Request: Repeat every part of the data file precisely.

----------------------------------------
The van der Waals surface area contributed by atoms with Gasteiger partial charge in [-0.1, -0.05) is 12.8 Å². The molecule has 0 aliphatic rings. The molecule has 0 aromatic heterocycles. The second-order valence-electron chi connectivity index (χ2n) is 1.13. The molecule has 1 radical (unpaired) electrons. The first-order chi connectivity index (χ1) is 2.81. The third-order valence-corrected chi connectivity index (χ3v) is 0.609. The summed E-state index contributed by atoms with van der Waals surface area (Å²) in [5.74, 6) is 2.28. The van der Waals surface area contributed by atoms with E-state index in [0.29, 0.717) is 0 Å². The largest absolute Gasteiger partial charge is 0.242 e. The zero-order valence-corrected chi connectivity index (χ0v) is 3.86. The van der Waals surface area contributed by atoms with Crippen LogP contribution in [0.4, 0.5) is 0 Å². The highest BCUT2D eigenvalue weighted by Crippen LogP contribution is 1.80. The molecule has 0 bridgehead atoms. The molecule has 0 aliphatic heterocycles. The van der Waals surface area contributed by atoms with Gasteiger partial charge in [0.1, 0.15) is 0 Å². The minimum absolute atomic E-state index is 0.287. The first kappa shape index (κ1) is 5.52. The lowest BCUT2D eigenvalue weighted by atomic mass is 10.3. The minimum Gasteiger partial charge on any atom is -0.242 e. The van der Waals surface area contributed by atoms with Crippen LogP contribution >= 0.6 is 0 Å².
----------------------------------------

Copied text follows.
The van der Waals surface area contributed by atoms with Gasteiger partial charge in [-0.1, -0.05) is 12.8 Å². The molecule has 0 aliphatic rings. The molecule has 0 aromatic heterocycles. The second-order valence-electron chi connectivity index (χ2n) is 1.13. The molecule has 1 radical (unpaired) electrons. The first-order chi connectivity index (χ1) is 2.81. The third-order valence-corrected chi connectivity index (χ3v) is 0.609. The summed E-state index contributed by atoms with van der Waals surface area (Å²) in [5.74, 6) is 2.28. The van der Waals surface area contributed by atoms with E-state index in [0.29, 0.717) is 0 Å². The largest absolute Gasteiger partial charge is 0.242 e. The zero-order valence-corrected chi connectivity index (χ0v) is 3.86. The van der Waals surface area contributed by atoms with Crippen LogP contribution in [0.4, 0.5) is 0 Å². The highest BCUT2D eigenvalue weighted by Crippen LogP contribution is 1.80. The molecule has 0 bridgehead atoms. The molecule has 0 aliphatic heterocycles. The van der Waals surface area contributed by atoms with Gasteiger partial charge in [0.1, 0.15) is 0 Å². The minimum absolute atomic E-state index is 0.287. The first kappa shape index (κ1) is 5.52. The lowest BCUT2D eigenvalue weighted by atomic mass is 10.3. The minimum Gasteiger partial charge on any atom is -0.242 e. The van der Waals surface area contributed by atoms with Crippen LogP contribution >= 0.6 is 0 Å².